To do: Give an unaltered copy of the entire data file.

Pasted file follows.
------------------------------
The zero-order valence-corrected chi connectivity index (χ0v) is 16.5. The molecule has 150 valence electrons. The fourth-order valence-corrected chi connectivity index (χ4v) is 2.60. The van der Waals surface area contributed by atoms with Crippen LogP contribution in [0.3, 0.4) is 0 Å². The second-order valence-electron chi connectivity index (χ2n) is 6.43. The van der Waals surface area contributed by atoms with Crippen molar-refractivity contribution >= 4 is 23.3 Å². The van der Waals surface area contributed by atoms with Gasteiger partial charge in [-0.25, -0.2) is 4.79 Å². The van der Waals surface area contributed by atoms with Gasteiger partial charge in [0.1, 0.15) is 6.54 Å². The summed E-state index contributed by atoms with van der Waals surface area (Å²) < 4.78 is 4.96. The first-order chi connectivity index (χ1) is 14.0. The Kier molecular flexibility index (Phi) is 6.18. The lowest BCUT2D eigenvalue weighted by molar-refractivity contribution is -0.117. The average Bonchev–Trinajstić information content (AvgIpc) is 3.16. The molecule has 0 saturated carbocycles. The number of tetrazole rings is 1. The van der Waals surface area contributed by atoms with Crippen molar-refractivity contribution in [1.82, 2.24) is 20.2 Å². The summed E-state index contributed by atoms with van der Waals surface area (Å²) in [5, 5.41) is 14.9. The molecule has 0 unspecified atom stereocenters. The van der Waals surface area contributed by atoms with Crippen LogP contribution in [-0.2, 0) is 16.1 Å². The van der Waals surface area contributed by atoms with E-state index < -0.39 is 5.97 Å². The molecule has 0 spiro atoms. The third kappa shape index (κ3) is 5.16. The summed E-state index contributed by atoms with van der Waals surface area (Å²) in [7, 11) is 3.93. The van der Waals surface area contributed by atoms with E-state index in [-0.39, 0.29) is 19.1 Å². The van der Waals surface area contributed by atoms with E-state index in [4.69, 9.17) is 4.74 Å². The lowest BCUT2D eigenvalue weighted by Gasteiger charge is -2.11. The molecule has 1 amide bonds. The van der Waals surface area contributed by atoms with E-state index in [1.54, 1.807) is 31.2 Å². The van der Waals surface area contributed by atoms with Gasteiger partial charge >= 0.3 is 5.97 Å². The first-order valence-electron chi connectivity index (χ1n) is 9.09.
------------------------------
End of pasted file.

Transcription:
The zero-order valence-corrected chi connectivity index (χ0v) is 16.5. The molecule has 150 valence electrons. The fourth-order valence-corrected chi connectivity index (χ4v) is 2.60. The van der Waals surface area contributed by atoms with Crippen LogP contribution in [0.3, 0.4) is 0 Å². The second-order valence-electron chi connectivity index (χ2n) is 6.43. The van der Waals surface area contributed by atoms with Crippen molar-refractivity contribution >= 4 is 23.3 Å². The van der Waals surface area contributed by atoms with Gasteiger partial charge in [-0.25, -0.2) is 4.79 Å². The van der Waals surface area contributed by atoms with Gasteiger partial charge in [0.1, 0.15) is 6.54 Å². The summed E-state index contributed by atoms with van der Waals surface area (Å²) < 4.78 is 4.96. The first-order chi connectivity index (χ1) is 14.0. The Kier molecular flexibility index (Phi) is 6.18. The lowest BCUT2D eigenvalue weighted by molar-refractivity contribution is -0.117. The average Bonchev–Trinajstić information content (AvgIpc) is 3.16. The molecule has 0 saturated carbocycles. The number of tetrazole rings is 1. The van der Waals surface area contributed by atoms with Crippen molar-refractivity contribution in [1.82, 2.24) is 20.2 Å². The summed E-state index contributed by atoms with van der Waals surface area (Å²) in [5, 5.41) is 14.9. The molecule has 0 unspecified atom stereocenters. The van der Waals surface area contributed by atoms with Crippen LogP contribution in [-0.2, 0) is 16.1 Å². The van der Waals surface area contributed by atoms with E-state index < -0.39 is 5.97 Å². The molecule has 0 spiro atoms. The third kappa shape index (κ3) is 5.16. The summed E-state index contributed by atoms with van der Waals surface area (Å²) in [7, 11) is 3.93. The van der Waals surface area contributed by atoms with E-state index in [-0.39, 0.29) is 19.1 Å². The van der Waals surface area contributed by atoms with E-state index in [4.69, 9.17) is 4.74 Å². The lowest BCUT2D eigenvalue weighted by Gasteiger charge is -2.11. The molecule has 1 amide bonds. The van der Waals surface area contributed by atoms with E-state index in [1.54, 1.807) is 31.2 Å². The van der Waals surface area contributed by atoms with Gasteiger partial charge >= 0.3 is 5.97 Å². The first-order valence-electron chi connectivity index (χ1n) is 9.09.